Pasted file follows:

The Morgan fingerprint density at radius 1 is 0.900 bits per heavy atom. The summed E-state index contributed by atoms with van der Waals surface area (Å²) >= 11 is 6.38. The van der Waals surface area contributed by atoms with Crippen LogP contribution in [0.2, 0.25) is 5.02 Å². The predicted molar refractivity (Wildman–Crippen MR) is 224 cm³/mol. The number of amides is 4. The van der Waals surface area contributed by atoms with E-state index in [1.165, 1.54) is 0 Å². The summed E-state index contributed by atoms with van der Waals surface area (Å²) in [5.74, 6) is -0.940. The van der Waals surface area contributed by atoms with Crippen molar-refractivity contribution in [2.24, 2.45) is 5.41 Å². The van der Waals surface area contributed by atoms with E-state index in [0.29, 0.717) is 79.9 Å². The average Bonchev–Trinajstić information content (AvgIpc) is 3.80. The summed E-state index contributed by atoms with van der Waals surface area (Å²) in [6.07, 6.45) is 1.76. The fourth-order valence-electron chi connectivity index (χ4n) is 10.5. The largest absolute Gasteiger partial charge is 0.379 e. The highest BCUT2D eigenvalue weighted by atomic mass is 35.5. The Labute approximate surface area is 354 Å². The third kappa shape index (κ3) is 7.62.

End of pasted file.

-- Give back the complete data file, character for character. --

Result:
The Morgan fingerprint density at radius 1 is 0.900 bits per heavy atom. The summed E-state index contributed by atoms with van der Waals surface area (Å²) >= 11 is 6.38. The van der Waals surface area contributed by atoms with Crippen LogP contribution in [0.2, 0.25) is 5.02 Å². The predicted molar refractivity (Wildman–Crippen MR) is 224 cm³/mol. The number of amides is 4. The van der Waals surface area contributed by atoms with E-state index in [1.165, 1.54) is 0 Å². The summed E-state index contributed by atoms with van der Waals surface area (Å²) in [5.74, 6) is -0.940. The van der Waals surface area contributed by atoms with Crippen molar-refractivity contribution in [2.24, 2.45) is 5.41 Å². The van der Waals surface area contributed by atoms with E-state index in [0.29, 0.717) is 79.9 Å². The average Bonchev–Trinajstić information content (AvgIpc) is 3.80. The summed E-state index contributed by atoms with van der Waals surface area (Å²) in [6.07, 6.45) is 1.76. The fourth-order valence-electron chi connectivity index (χ4n) is 10.5. The largest absolute Gasteiger partial charge is 0.379 e. The highest BCUT2D eigenvalue weighted by atomic mass is 35.5. The Labute approximate surface area is 354 Å². The third kappa shape index (κ3) is 7.62.